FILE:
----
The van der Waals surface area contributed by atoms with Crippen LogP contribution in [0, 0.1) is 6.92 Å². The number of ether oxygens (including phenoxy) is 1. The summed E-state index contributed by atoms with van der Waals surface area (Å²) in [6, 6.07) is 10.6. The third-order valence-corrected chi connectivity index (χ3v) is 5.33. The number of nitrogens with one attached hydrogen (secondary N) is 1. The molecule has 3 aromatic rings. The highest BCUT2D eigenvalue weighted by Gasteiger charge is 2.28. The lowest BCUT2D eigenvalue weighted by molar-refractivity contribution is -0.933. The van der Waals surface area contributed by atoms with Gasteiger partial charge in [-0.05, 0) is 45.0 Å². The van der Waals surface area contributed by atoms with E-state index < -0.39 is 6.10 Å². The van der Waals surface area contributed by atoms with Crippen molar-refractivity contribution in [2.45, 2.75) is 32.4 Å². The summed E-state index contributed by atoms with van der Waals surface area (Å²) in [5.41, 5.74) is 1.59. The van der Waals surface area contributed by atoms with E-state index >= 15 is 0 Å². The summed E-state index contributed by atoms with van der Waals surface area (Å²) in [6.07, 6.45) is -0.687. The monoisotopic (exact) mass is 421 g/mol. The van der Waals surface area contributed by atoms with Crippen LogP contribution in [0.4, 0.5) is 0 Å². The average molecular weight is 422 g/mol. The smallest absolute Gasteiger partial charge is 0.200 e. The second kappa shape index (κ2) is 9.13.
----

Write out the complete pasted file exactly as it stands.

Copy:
The van der Waals surface area contributed by atoms with Crippen LogP contribution in [0, 0.1) is 6.92 Å². The number of ether oxygens (including phenoxy) is 1. The summed E-state index contributed by atoms with van der Waals surface area (Å²) in [6, 6.07) is 10.6. The third-order valence-corrected chi connectivity index (χ3v) is 5.33. The number of nitrogens with one attached hydrogen (secondary N) is 1. The molecule has 3 aromatic rings. The highest BCUT2D eigenvalue weighted by Gasteiger charge is 2.28. The lowest BCUT2D eigenvalue weighted by molar-refractivity contribution is -0.933. The van der Waals surface area contributed by atoms with Gasteiger partial charge in [-0.05, 0) is 45.0 Å². The van der Waals surface area contributed by atoms with E-state index < -0.39 is 6.10 Å². The van der Waals surface area contributed by atoms with Crippen molar-refractivity contribution in [2.45, 2.75) is 32.4 Å². The summed E-state index contributed by atoms with van der Waals surface area (Å²) in [5.41, 5.74) is 1.59. The van der Waals surface area contributed by atoms with E-state index >= 15 is 0 Å². The summed E-state index contributed by atoms with van der Waals surface area (Å²) in [6.07, 6.45) is -0.687. The monoisotopic (exact) mass is 421 g/mol. The van der Waals surface area contributed by atoms with Crippen LogP contribution in [0.4, 0.5) is 0 Å². The average molecular weight is 422 g/mol. The smallest absolute Gasteiger partial charge is 0.200 e. The second kappa shape index (κ2) is 9.13.